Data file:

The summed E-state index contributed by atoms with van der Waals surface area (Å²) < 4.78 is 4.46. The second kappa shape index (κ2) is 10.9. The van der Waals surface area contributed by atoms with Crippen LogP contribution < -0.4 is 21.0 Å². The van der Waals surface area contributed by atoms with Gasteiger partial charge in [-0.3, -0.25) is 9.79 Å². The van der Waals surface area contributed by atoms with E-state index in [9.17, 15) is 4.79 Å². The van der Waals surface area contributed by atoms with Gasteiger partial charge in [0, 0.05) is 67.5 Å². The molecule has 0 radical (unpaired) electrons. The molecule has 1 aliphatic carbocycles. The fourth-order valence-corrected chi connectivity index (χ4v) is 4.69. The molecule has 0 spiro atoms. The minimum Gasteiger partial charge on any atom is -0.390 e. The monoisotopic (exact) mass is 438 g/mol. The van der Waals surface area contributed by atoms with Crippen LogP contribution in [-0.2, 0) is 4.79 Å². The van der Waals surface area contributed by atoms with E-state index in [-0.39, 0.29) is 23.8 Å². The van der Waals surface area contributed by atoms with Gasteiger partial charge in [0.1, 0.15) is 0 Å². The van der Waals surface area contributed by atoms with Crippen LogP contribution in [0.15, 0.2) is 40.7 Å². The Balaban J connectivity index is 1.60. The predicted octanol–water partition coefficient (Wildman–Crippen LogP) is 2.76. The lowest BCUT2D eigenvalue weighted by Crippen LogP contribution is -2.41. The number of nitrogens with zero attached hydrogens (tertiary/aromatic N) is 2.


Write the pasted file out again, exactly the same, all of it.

The summed E-state index contributed by atoms with van der Waals surface area (Å²) < 4.78 is 4.46. The second kappa shape index (κ2) is 10.9. The van der Waals surface area contributed by atoms with Crippen LogP contribution < -0.4 is 21.0 Å². The van der Waals surface area contributed by atoms with Gasteiger partial charge in [-0.3, -0.25) is 9.79 Å². The van der Waals surface area contributed by atoms with E-state index in [9.17, 15) is 4.79 Å². The van der Waals surface area contributed by atoms with Gasteiger partial charge in [0, 0.05) is 67.5 Å². The molecule has 0 radical (unpaired) electrons. The molecule has 1 aliphatic carbocycles. The fourth-order valence-corrected chi connectivity index (χ4v) is 4.69. The molecule has 0 spiro atoms. The minimum Gasteiger partial charge on any atom is -0.390 e. The monoisotopic (exact) mass is 438 g/mol. The van der Waals surface area contributed by atoms with Crippen LogP contribution in [-0.2, 0) is 4.79 Å². The van der Waals surface area contributed by atoms with E-state index in [-0.39, 0.29) is 23.8 Å². The van der Waals surface area contributed by atoms with Gasteiger partial charge in [0.1, 0.15) is 0 Å². The van der Waals surface area contributed by atoms with Crippen LogP contribution in [0.15, 0.2) is 40.7 Å². The Balaban J connectivity index is 1.60. The predicted octanol–water partition coefficient (Wildman–Crippen LogP) is 2.76. The lowest BCUT2D eigenvalue weighted by Crippen LogP contribution is -2.41. The number of nitrogens with zero attached hydrogens (tertiary/aromatic N) is 2.